Smoothing Attack Bonus Progression

One of the things that I really like about Original Edition Delta (Dan Collins’ restatement/mild reworking of Original White-box D&D) is how he adjusted the attack bonus charts for men attacking monsters to make a smoother progression as characters level up. The original chart divided Fighting Men into groups of three levels, e.g. 1-3, 4-6, 7-9, and then had the number you had to roll to hit each armor class improve by 2, 3, or 4 each successive category. I have literally no idea why Gygax & Arneson did it that way, unless it was desperation to save space in the tiny booklets. To make it worse, the instructions told you to rework the columns into groups of 4 or 5 for Clerics and Magic Users. Apparently they couldn’t even spare the space for two extra header rows! Though I’m not sure I’d have the patience to do much better with nothing more than a typewriter to do the layout.

I’ve been playing a bunch of Old School Essentials lately, which reworks this so that instead of a clunky chart, each character class lists its bonus to hit/THAC0 (for ascending/descending Armor Class), in a beautifully laid-out, easy to read fashion thanks to modern tools, more space, and a better graphic design sense than Gary had.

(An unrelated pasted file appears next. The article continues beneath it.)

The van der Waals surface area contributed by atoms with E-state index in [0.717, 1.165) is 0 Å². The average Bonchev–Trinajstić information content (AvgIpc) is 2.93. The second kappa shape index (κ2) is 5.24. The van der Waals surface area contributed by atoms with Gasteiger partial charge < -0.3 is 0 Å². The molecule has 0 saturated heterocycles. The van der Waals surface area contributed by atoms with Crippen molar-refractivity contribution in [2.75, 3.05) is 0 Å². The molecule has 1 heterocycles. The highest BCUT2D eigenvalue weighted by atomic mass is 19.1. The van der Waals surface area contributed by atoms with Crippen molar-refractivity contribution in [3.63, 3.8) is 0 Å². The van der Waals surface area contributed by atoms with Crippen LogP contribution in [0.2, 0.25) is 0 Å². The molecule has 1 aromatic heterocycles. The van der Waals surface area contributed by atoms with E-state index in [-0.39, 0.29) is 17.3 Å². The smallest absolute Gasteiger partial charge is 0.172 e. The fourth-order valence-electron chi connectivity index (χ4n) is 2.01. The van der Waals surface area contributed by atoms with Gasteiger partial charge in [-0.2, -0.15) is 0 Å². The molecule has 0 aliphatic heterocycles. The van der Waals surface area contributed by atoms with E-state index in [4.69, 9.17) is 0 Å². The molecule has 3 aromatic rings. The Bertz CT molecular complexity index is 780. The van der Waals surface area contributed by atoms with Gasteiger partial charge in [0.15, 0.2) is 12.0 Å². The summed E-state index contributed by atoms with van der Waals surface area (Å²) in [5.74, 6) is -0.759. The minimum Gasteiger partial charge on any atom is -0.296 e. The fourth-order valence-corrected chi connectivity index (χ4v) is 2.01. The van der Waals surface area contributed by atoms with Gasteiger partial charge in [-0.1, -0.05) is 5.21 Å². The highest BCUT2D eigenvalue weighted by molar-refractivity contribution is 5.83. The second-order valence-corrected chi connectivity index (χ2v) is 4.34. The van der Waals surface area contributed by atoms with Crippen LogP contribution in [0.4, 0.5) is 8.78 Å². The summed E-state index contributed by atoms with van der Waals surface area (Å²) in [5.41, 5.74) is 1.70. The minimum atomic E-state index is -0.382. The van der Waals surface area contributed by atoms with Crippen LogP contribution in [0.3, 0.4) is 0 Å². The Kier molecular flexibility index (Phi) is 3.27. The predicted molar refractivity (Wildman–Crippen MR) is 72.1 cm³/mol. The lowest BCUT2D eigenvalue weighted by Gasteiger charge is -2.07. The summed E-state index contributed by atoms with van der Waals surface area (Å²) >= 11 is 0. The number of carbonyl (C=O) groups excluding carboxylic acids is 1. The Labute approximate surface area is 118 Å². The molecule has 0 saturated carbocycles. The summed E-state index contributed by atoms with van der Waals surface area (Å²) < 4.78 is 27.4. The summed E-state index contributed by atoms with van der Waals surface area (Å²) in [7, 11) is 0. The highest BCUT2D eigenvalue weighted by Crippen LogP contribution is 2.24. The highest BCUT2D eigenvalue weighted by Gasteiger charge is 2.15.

OSE Fighter Progression Chart

Unfortunately, it keeps the odd, bumpy progression so characters can go level after level with nothing improving except their hit dice or maybe spells for spell-casting classes. I found I really missed Dan’s approach to it, which ended up nearly the same place give or take a pip on a d20 at each level break, so I implemented a similar progression as a house rule in my game. If you’d like to do the same, here you go. Just replace the Thac0/Attack Bonus listed in the OSE Class tables with the bonus from the appropriate column in the following. Dwarves, Halflings, and Elves advance as fighters (in OSE every three levels). I tried to stick as closely as I could to matching the OSE tables, particularly when it came to the earliest level that the character got the improvement for their “band”, e.g. if a Thief got the +5 bonus at Level 9 I tried to preserve that.

Smoother Attack Progression for OSE

Unfortunately, WordPress’ stupid custom html doesn’t show the table correctly except in preview mode, so I used an image. The actual sheet as a web page is available here, if you need it.